Yesterday we played you the only surviving person who was shot admitted on the witnessed that he was pointing a gun at Rittenhouse when Rittenhouse shot him. And now there’s video of the guys that were shot armed, chasing him. And ultimately the bigger story here, to me, even than what’s going on in the case is the fact that so many people in the media immediately convicted this kid because they wanted him to be a representative sample of white racism. That’s really what this was, right?

BUCK: It’s not only, Clay, and yet that’s an essential point. And it’s not only that the media wanted to create a perception. There were all these news stories — I’m looking at some of them right now — about “Kyle Rittenhouse: White vigilante,” “Kyle Rittenhouse, white militia member,” “Kyle,” all of these things, a “white nationalist.” All complete… That’s all fabrication.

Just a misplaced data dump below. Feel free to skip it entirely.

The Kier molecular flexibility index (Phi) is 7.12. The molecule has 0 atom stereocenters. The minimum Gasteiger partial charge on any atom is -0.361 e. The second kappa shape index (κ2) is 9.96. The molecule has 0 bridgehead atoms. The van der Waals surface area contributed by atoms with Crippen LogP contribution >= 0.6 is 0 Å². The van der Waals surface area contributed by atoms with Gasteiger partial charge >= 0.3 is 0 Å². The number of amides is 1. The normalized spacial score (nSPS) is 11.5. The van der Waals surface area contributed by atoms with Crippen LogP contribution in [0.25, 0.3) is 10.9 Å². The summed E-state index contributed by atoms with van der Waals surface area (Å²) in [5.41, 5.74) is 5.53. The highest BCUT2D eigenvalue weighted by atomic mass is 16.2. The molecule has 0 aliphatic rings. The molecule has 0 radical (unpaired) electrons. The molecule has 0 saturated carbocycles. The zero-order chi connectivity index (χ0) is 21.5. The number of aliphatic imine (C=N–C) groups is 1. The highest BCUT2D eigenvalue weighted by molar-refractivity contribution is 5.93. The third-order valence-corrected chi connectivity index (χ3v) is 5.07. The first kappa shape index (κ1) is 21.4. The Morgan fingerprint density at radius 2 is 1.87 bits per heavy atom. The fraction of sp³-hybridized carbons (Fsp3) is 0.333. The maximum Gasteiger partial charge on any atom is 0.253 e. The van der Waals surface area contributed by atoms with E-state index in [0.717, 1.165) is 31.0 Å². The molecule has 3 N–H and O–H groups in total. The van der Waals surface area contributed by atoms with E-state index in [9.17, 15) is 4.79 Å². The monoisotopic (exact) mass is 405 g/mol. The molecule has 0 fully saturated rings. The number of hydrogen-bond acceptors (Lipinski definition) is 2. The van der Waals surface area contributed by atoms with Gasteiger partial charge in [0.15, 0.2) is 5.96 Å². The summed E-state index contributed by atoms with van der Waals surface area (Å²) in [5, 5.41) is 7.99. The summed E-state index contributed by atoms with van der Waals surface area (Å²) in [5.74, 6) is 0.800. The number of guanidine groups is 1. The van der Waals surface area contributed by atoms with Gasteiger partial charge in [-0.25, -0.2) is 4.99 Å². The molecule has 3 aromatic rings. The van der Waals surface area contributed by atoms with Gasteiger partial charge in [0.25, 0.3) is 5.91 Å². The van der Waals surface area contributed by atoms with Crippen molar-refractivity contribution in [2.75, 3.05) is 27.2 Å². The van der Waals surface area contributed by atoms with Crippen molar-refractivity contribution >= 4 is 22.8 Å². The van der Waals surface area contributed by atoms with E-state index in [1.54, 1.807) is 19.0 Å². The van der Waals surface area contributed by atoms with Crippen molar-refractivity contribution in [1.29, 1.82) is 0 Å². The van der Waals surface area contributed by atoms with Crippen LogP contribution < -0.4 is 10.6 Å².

There’s no evidence just like there wasn’t any evidence for any of those claims that he was like a part of some militia or that he was aces part of some racist effort to overthrow the government, all these crazy things that were said. But it’s actually even worse than that. On the one hand, you have the media trying to try this in the court of public opinion and taint the jury pool against him.

But we know that happens all the time. That’s not new. What’s a little different here was that there was a concerted effort by the left-wing media to out anybody who tried to support him with funding and donations, and there was an effort to ban — in fact, I believe discover block donations to a site. This was on Fox Business back in… I’ll get the date when I can.

CLAY: Big corporations stood up to disallow people to donate for him to have a lawful defense.